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I am doing a project where I am tracking users on a website, I log their every hit across the site. Whenever they hit a URL, I will create it in the database, and tag it with some tags.

Every URL is named a 'resource' in my database, and a resource can be tagged with multiple tags. A Visitor is connected to resources when they visit a URL, and when a user hits a resource, i also connect the date to it.

The thing I want to do is finding the resources with the correct tags, that has been watched this month or today for an example.

The query I am currently building is here:

SELECT r.resource_id, r.resource_url
FROM resource r
JOIN visitor_resource vt ON vt.resource_id = r.resource_id
JOIN resource_tags rt ON rt.resource_id = vt.resource_id
JOIN tags t ON t.tag_id = rt.tag_id AND t.tag_name =  '42'
GROUP BY r.resource_id

To give you an idea for the structure you can see here: tracking database structure

So basically I will have to count how many visitor_resources there is in a given month by looking at visitor_resources.last_visited for the last month, and get the 5 most visited resources.

How to approach this?

The above query also seems very slow without query-caching, I suspect it is because t.tag_name is not an index, and that is a varchar, but is there anyway to speed up the process other than adding this index?

Thanks.

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If you're only storing the last_visited date, that won't actually tell you how many times a resource was visited. A visitor could go to a resource more than once in the same month I would guess. Maybe that's ok and you only care about unique visitors, but I thought I should point it out. –  Tom H. May 20 '11 at 15:04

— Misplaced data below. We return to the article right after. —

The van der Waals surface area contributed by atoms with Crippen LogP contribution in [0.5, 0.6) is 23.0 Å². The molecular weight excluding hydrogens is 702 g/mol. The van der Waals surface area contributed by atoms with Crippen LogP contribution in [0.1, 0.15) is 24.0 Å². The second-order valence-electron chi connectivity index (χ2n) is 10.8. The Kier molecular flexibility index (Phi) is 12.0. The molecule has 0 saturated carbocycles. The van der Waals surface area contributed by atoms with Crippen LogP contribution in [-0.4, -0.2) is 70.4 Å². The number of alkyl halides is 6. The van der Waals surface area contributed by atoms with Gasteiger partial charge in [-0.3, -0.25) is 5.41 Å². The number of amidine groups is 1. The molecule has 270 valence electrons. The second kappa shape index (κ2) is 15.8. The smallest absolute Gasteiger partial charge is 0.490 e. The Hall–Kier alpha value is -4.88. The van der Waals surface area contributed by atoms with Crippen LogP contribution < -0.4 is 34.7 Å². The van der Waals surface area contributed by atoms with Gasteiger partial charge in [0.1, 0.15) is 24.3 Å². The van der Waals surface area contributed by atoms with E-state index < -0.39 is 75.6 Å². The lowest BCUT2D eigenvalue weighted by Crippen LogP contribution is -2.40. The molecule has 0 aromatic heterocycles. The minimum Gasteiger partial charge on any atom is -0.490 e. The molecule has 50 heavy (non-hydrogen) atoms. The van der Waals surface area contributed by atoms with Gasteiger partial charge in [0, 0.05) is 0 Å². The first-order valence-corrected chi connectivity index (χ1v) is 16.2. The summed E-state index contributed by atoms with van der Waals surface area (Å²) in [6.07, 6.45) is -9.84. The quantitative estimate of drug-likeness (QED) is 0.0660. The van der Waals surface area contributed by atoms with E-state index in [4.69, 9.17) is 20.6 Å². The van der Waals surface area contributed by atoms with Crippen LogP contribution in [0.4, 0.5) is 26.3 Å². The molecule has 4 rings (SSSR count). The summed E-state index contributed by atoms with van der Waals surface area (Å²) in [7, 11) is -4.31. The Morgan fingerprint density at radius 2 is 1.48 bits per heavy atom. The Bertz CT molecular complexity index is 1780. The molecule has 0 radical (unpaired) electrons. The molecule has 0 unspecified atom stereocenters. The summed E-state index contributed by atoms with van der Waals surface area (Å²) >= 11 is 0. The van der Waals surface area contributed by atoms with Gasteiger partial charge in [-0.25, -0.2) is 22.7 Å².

Thanks for pointing that out, but that is by design :) –  Kasper Grubbe May 20 '11 at 15:20

2 Answers 2

up vote 1 down vote accepted

You've left out any criteria based on the date, so you should add that and see how the performance changes. Also, if you're looking for a count then you should add that as well. I think that mySQL supports the LIMIT clause (as opposed to TOP), so add that for limiting it to the 5 most visited resources. With everything together it will probably look something like this:

SELECT
    r.resource_id,
    r.resource_url,
    COUNT(*)
FROM
    Visitor_Resources VR
INNER JOIN Resources R ON R.resource_id = VR.resource_id
INNER JOIN Resource_Tags RT ON RT.resource_id = R.resource_id
INNER JOIN Tags T ON
    T.tag_id = RT.tag_id AND
    T.tag_name = '42'
WHERE
    VR.last_visited BETWEEN <start of month> AND <end of month>
GROUP BY
    r.resource_id,
    r.resource_url
ORDER BY
    COUNT(*) DESC
LIMIT 5

Sorry, I don't do a lot of mySQL these days, so I don't know what the start and end date parameters would look like in the last line.

Unless your Tags table is very large an index probably won't matter much. An index on the Visitor_Resources.last_visited might be a good idea though.

Also, I changed your table names in the query to be more consistent. Personally I like plural names, but singular are ok too. No matter which you choose though, pick one and stick to it.

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Adding an index to visitor_resource.last_visited took half an hour, but the query ran in 5 seconds versus the initial of 50 seconds. Thanks! –  Kasper Grubbe May 20 '11 at 16:55
    
.. and 5 seconds is enough because of caching :-) –  Kasper Grubbe May 20 '11 at 17:00

Kasper,

First off you need to adjust your JOIN. There is no need to say JOIN ON on each line:

ie.
        LEFT JOIN(
        groups, sign
        )ON(
        user.user_id = groups.userID AND
        groups.group_id = sign.groupID

Try something like that for the joins.

Then add an ORDER BY to the clause.

ORDER BY last_visited DESC LIMIT 5;

This will sort your date table, and take the most recent 5 entries from which ever column you specify.

Hope this helps.

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